Efforts to renew talks with Palestinians resume
Evacuating all construction beyond the Green Line except Jerusalem neighborhoods would cost NIS 224 billion.
The cost of pulling out of Judea and Samaria would cost NIS 42 billion, and could go as high as NIS 220 billion or more, under certain scenarios, according to an investigation by "Globes". "Globes" examined the cost of four different pullout scenarios.
Under the Clinton Plan, Israel would evacuate all construction beyond the Green Line, except for neighborhoods in Jerusalem. This scenario assumes a general agreement that there is no way back in Jerusalem. However, it is impossible to ignore international anger every time Israel approves another neighborhood beyond the Green Line, such as in Har Homa or Gilo. 129 settlements with 320,000 residents in 56,000 apartments and homes would be evacuated. The cost of alternative housing is NIS 40 billion and the cost of evacuation on the Gush Katif model is NIS 224 billion.
Under the Israeli Plan, Israel would pull out of 92% of the West Bank, exchange land for the annexation of settlement blocs and would not evacuate neighborhoods in Jerusalem. This scenario is based on a map prepared by the Palestinians for talks in 2008. Israel would keep Ariel, Maaleh Adumim, the Etzion Bloc, and some other settlements. 72 settlements with 63,000 residents 10,500 apartments and homes would be evacuated. The cost of alternative housing is NIS 8 billion and the cost of evacuation is NIS 42 billion.
Under the Palestinian Plan, Israel would pull out of 98% of the West Bank, including settlement blocs, but would not evacuate neighborhoods in Jerusalem. This scenario assumes that Israel would exchange land for the 2% of the West Bank that it would keep. Israel would evacuate Ariel, Maaleh Adumim, Beit Horon, Psagot, Efrat, Emmanuel, and Kedumim. 105 settlements with 176,000 residents 33,000 apartments and homes would be evacuated. The cost of alternative housing is NIS 24 billion and the cost of evacuation is NIS 132 billion.
Under the 1967 border scenario, Israel would pull out of the entire West Bank. This is a highly unlikely scenario, which has never been on the table in peace talks. It would involve the evacuation of 500,000 people in 108,000 apartments and homes. 72 settlements with 63,000 residents 10,500 apartments and homes would be evacuated. The cost of alternative housing is NIS 75 billion and the cost of evacuation is NIS 432 billion.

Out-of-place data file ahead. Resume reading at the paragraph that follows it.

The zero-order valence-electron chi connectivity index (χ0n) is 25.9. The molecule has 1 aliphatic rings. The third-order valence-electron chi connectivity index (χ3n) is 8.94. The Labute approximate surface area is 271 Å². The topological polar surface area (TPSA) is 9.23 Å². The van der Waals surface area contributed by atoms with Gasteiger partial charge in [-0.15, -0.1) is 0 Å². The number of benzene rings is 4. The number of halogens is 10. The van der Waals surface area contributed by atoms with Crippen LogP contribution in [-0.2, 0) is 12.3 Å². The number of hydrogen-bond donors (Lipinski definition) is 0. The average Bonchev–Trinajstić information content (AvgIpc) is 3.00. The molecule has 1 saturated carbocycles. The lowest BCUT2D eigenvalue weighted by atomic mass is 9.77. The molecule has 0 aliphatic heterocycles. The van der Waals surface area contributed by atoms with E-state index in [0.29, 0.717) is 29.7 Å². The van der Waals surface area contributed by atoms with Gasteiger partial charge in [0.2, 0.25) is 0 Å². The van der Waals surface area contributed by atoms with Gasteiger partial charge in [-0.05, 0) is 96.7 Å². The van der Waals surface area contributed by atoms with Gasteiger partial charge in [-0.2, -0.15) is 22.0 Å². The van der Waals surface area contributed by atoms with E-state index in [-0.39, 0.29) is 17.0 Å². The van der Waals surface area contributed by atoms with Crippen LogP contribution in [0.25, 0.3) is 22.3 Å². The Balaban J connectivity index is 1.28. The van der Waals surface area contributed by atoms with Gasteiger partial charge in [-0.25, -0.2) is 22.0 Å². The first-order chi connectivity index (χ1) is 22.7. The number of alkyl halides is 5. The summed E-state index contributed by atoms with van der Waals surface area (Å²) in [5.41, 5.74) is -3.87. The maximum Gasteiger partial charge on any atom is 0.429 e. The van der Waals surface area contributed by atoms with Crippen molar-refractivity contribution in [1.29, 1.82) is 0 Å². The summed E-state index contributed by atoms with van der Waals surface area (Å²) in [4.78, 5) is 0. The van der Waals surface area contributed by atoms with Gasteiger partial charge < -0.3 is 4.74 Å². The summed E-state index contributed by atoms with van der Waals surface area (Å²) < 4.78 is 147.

The scenarios are based on the evacuation of Gush Katif in the Gaza Strip in 2005 by the Sharon government. 9,000 residents in 22 settlements were evacuated. The civil cost of the evacuation was estimated at NIS 7.2 billion, plus NIS 2.7 billion in military costs. The civilian costs included NIS 2.3 billion in new infrastructures, NIS 2 billion in direct personal compensation, NIS 1.5 billion in compensation for businesses, and the rest for other compensation items.
Published by Globes [online], Israel business news - www.globes-online.com - on October 11, 2011
© Copyright of Globes Publisher Itonut (1983) Ltd. 2011
You comment was recieved and soon will be published.
Thank you for posting your comment, which will be reviewed for publication.
Load more comments
Contacts resume despite Monday's murder by a gunman of Baruch Mizrahi near Hebron.
Aryeh Deri: Shas won't sit in gov't with Lapid
The Shas leader told "Globes" the coalition must change its attitude to the poor.
Combat cameramen disprove Palestinian propaganda
A unit of highly trained combat soldiers uses cameras to document military operations.
Truth is proving stranger than folktale as Turkey's spins out of Prime Minister Erdogan's control.
Prof. Zvi Eckstein supports NIS 3.30-3.40/$ floor rate
The former deputy Bank of Israel Governor is the first senior figure from the financial system to advocate a floor rate.
2014 will be year of change
Forces reshaping the Middle East are coming to a head, with Russia taking a close interest, and the West seemingly indifferent.
Gains and losses for Middle East secularists
Recent developments in Egypt, Syria and Turkey have clarified some issues, and obfuscated others.
Developing robots for warfare
Israeli research sees the future battlefield dominated by robots and unmanned devices.
Geneva changes Middle East strategic map
As the consequences of the nuclear agreement with Iran emerge, regional powers are scrambling to adapt.
Egypt has no time to lose
Unless economic reforms are introduced quickly, the country is liable to relapse into Islamic extremism.
Strange goings on in Turkey
Two recent decisions by Turkish prime minister Erdoğan make it look as though he is losing his grip.
See you in six months, Rouhani
Israel may look isolated over the nuclear deal with Iran, but the cards could yet fall its way.
China is changing
The Third Plenum of the Communist Party of the Peoples' Republic of China marks a turning-point in all areas of Chinese life - with consequences for Israel.
French gov't proposes building 2 Tel Aviv light rail lines
The Green Line from Herzliya to Holon and the Purple Line from Kiryat Ono to Tel Aviv would cost NIS 30 billion to build.
Israel's factious coalition looks wobbly on Iran
Besides US opposition, the state of Israel's government makes an attack on Iran unlikely.
Budget cuts threaten 10,000 defense industry jobs
Senior executives warn many factories are in danger of closing due to the drying up of defense ministry's orders.